- Oklahoma Gov. Mary Fallin (R) on Monday signed legislation to prematurely end a wind tax credit, sunsetting the incentives on July 1.
- The state is third in the nation for total installed wind capacity, with nearly 7,000 MW of the carbon-free online.
- The zero emissions credit for wind production is $0.005/kWh, and was scheduled to phase out in 2021. In 2014, the state's wind industry began working with Oklahoma leaders to end the credit early.
Oklahoma's wind rushing down the plains has been so successful that phasing out the state's tax credit has been collaborative rather than contentious. Jeffrey Clark, president of The Wind Coalition, said the incentives were "tremendously beneficial" but are no longer needed for the industry to succeed.
“The incentives have served their purpose well and have helped Oklahoma bring much-needed diversification to its economy," Clark said in a statement.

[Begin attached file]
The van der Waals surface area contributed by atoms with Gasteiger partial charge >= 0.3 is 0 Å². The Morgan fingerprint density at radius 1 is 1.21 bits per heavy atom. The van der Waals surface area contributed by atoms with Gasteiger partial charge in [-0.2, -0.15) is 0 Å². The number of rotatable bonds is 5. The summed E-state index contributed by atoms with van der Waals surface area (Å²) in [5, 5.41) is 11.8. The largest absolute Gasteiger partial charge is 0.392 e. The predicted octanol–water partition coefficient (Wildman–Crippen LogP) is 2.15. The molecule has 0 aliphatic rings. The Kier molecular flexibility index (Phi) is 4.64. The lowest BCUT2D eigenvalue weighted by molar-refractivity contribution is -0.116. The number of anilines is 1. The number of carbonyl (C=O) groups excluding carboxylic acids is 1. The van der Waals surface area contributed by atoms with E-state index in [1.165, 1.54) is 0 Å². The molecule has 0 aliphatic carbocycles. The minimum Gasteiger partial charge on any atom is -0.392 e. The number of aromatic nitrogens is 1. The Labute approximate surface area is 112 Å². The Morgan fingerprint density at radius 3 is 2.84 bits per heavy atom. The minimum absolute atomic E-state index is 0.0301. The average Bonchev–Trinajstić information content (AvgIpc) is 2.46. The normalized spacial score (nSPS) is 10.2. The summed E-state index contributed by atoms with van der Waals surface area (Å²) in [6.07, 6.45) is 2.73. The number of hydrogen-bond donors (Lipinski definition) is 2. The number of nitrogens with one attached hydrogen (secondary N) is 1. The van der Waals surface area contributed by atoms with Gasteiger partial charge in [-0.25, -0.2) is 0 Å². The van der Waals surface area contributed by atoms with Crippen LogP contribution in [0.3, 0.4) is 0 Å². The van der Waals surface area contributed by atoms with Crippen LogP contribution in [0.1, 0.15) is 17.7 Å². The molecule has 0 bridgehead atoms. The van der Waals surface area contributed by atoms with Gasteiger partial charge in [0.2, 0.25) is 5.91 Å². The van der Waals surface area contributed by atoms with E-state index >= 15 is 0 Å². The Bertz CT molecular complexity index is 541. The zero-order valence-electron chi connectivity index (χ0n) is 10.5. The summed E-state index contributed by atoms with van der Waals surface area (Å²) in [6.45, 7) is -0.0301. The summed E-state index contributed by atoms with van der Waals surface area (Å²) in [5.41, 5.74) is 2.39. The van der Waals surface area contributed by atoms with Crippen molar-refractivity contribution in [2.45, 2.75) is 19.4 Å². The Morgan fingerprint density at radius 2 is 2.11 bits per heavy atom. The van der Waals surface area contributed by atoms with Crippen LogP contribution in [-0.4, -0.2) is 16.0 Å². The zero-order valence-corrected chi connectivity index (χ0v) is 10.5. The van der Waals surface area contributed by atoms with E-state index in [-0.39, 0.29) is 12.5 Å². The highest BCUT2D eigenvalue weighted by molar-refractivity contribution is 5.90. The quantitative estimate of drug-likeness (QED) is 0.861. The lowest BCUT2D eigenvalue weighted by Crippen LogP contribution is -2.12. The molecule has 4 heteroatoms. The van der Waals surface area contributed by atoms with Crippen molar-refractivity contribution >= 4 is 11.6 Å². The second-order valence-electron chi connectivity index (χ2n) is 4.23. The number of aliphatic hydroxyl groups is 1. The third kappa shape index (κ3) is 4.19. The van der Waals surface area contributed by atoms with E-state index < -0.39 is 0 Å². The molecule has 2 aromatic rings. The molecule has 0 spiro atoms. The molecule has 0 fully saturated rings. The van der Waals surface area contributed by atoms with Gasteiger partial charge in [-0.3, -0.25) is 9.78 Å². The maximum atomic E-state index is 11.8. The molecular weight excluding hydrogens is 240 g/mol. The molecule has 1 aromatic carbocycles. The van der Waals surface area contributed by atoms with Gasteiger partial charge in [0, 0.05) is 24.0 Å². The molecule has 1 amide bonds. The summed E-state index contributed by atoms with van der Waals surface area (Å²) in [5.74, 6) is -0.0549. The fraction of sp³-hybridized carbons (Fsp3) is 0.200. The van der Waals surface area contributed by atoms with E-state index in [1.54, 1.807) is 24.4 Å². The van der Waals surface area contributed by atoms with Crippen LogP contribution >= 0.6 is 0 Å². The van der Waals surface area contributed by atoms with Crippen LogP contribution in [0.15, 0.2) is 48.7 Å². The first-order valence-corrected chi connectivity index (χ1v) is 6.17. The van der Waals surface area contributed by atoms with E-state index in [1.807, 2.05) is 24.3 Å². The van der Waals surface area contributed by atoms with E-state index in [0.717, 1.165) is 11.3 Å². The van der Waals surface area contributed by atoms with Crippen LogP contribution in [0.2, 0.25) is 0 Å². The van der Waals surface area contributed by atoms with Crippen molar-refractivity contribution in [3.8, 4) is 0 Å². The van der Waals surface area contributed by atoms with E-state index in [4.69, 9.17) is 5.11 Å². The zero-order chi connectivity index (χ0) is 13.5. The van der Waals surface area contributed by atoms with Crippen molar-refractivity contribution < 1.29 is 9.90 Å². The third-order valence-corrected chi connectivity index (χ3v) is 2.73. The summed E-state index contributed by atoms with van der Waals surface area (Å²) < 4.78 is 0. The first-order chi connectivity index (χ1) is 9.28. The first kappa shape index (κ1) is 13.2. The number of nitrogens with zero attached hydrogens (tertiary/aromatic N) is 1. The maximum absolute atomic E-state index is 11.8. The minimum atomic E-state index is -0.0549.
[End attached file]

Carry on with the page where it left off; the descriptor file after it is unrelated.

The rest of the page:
In Oklahoma, wind is competitive with other sources of generation even without subsidies. The most recent levelized cost of energy analyses from Lazard put the LCOE of land-based wind to be between $32/MWh and $62/MWh—lower than that of a combined cycle natural gas plant, which came in at between $48/MWh and $78/MWh.
“The zero emissions tax credit was key to the growth of wind energy in Oklahoma, and I’m grateful to the industry for their ambitious successes, as well as their willingness to work with the state to address our challenging budgetary circumstances," Fallin said in a signing statement.
Fallin's executive budget proposed in February called for the early phaseout of wind incentives, which were on track to cost state residents $40 million this year. Now wind accounts for more than a quarter of the state’s electricity generation mix, and helps keep Oklahoma's cost of electricity among the lowest in the nation.
Oklahoma is not the only state looking to recoup some monies that are directed towards renewable energy. Wyoming lawmakers last year rejected a proposal to increase the state's tax on wind production. Officials had been mulling raising the production tax from $1/MWh to $3/MWh. In 2015, the tax brought in $3.8 million. South Dakota also has a tax in place for wind farms 5 MW or larger.